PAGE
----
A colleague of mine in the Faculty of Education here at Waikato has drawn my attention to an elegantly titled paper by Andreas Quale: "On the Role of Mathematics in Physics" Science and Education (2011), 20:359-372, for those of you who like references.

The paper is about the way mathematics relates to physics, highlighting the problem of teachers presenting the view (either explicitly or implicitly) that mathematics leads to physics. In other words, if you find a solution to an equation used in physics, that solution HAS to mean something. The one example quoted is Dirac’s ‘discovery’, by theoretical means alone, of the positron, or anti-electron – here DIrac’s equation, which he developed to obey certain conditions, had some unexpected solutions.

[1 Feb 12 - wrote this last night and got interrupted halfway through by a phone call - I now see I didn't finish this paragraph! Dirac's equation, which described in mathematical terms a quantum theory consistent with special relativity, also had solutions that didn't seem to make sense. Dirac then thought through what the solutions would mean in term of physics, and came up with the interpretation of them being negative energy solutions - this in turn led to the idea of an anti-particle. Now, as it turned out, the anti-particles were later shown to exist, but did Dirac just get lucky here? Was there any reason per se that the strange solutions to the equation HAD to represent something physical? Probably not - for example, the average physicist is quite adept at picking the 'right' root from a quadratic equation and dismissing the other as 'unphysical'. Above all, physics is based on EXPERIMENT - i.e. the real world, not a theoretically constructed world (and remember, you're reading a theoretical physicist in this blog!]

Specifically, the author talks about the problem of presenting a **realist ontology **to students learning physics, whereas a better strategy would be to present a **relativist ontology**, as adopted by **radical constructivism.**

I have a couple of problems with this article. First of all, I’m not sure that the average physics teacher would recognize ‘radical constructivism’ if he got hit on the head with it or be able to tell at a glance a realist from a relativist. I certainly struggle with this education-speak. ** **But, most significantly, the author presents no evidence that the problem he describes is actually occuring. In other words, do physics teachers REALLY present the view that maths leads to physics – solve the equations and physics emerges no matter what. Maybe some do, but has anyone actually established this? If they have, could we have a reference or two for it. In fact, there isn’t a single reference for the first five pages of the article!- something that I have never, ever, seen in a physics paper.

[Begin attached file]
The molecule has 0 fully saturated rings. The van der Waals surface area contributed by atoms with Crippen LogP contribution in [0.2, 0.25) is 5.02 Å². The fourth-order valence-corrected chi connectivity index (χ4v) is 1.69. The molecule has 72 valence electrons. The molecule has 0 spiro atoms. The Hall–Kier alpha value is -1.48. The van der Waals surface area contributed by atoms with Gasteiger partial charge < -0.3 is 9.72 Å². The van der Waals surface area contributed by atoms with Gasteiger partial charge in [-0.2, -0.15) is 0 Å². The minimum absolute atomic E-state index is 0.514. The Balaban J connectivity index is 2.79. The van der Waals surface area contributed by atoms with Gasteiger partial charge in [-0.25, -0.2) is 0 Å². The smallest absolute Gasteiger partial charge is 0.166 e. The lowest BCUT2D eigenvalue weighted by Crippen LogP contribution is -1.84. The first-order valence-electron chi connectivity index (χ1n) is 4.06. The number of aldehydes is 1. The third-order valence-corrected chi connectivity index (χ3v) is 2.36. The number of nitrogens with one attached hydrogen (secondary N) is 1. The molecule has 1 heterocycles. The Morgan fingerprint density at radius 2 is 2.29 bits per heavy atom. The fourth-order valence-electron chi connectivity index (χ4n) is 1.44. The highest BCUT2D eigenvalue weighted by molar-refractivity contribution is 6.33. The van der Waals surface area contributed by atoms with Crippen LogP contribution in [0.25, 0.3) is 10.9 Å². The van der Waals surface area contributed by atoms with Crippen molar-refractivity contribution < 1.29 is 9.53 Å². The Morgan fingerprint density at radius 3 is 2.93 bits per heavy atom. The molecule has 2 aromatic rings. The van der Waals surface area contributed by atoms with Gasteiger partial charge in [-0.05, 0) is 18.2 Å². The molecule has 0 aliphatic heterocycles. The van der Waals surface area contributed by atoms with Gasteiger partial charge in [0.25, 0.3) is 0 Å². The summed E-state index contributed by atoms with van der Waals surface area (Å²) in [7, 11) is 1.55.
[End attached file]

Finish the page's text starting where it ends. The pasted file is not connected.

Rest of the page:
You see, my recent interviews of physicists gives no evidence that this problem is happening – not in the tertiary sector at any rate. So, if there’s a difference between what my data suggests and what the article suggests, I’d like to know some more details. And it’s not there. Frustrating.

It will inspire me to do a bit of searching around, though.

*Claps delightedly. Fantastic article Marcus, i couldnt agree more. Although the use of mathematics in physics is implied both from within (i.e. the inclusion of equation in physics talks that seldom call for the (yes I do this as much as everyone else)), and from without (check out the whiteboards in big bang theory – there are always more probabilitites than Feynmann diagrams) whenever i have ASKED a physicist whether or not math is crucial to physics they have always responded negatively, but with the proviso that it’s an extremely helpful, succint way to express physically complex phenomena.

I’m really loking forward to hearing what you dig out though – and i will pose the same question to the next students i see at outreach!